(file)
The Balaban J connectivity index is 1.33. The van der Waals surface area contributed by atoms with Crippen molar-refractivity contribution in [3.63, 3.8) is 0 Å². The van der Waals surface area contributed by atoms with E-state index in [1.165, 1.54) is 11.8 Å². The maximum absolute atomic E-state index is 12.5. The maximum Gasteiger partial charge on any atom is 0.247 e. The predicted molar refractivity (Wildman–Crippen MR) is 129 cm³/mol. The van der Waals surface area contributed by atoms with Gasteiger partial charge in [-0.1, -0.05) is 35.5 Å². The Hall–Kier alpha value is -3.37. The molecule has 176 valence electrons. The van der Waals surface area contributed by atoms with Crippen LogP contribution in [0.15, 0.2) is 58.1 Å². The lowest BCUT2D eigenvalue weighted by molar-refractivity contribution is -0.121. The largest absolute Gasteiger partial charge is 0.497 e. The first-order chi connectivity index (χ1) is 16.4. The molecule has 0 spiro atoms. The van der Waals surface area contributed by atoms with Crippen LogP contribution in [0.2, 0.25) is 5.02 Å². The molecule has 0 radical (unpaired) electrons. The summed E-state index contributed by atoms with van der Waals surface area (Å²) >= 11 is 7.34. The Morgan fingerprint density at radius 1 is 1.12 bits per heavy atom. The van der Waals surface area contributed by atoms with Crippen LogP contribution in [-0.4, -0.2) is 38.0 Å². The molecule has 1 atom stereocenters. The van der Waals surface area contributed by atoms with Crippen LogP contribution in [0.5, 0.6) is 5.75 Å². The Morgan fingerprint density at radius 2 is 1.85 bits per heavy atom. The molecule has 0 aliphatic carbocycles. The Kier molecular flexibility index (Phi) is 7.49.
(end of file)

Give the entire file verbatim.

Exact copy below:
The Balaban J connectivity index is 1.33. The van der Waals surface area contributed by atoms with Crippen molar-refractivity contribution in [3.63, 3.8) is 0 Å². The van der Waals surface area contributed by atoms with E-state index in [1.165, 1.54) is 11.8 Å². The maximum absolute atomic E-state index is 12.5. The maximum Gasteiger partial charge on any atom is 0.247 e. The predicted molar refractivity (Wildman–Crippen MR) is 129 cm³/mol. The van der Waals surface area contributed by atoms with Gasteiger partial charge in [-0.1, -0.05) is 35.5 Å². The Hall–Kier alpha value is -3.37. The molecule has 176 valence electrons. The van der Waals surface area contributed by atoms with Crippen LogP contribution in [0.15, 0.2) is 58.1 Å². The lowest BCUT2D eigenvalue weighted by molar-refractivity contribution is -0.121. The largest absolute Gasteiger partial charge is 0.497 e. The first-order chi connectivity index (χ1) is 16.4. The molecule has 0 spiro atoms. The van der Waals surface area contributed by atoms with Crippen LogP contribution in [0.2, 0.25) is 5.02 Å². The molecule has 0 radical (unpaired) electrons. The summed E-state index contributed by atoms with van der Waals surface area (Å²) >= 11 is 7.34. The Morgan fingerprint density at radius 1 is 1.12 bits per heavy atom. The van der Waals surface area contributed by atoms with Crippen LogP contribution in [-0.4, -0.2) is 38.0 Å². The molecule has 1 atom stereocenters. The van der Waals surface area contributed by atoms with Crippen LogP contribution in [0.5, 0.6) is 5.75 Å². The Morgan fingerprint density at radius 2 is 1.85 bits per heavy atom. The molecule has 0 aliphatic carbocycles. The Kier molecular flexibility index (Phi) is 7.49.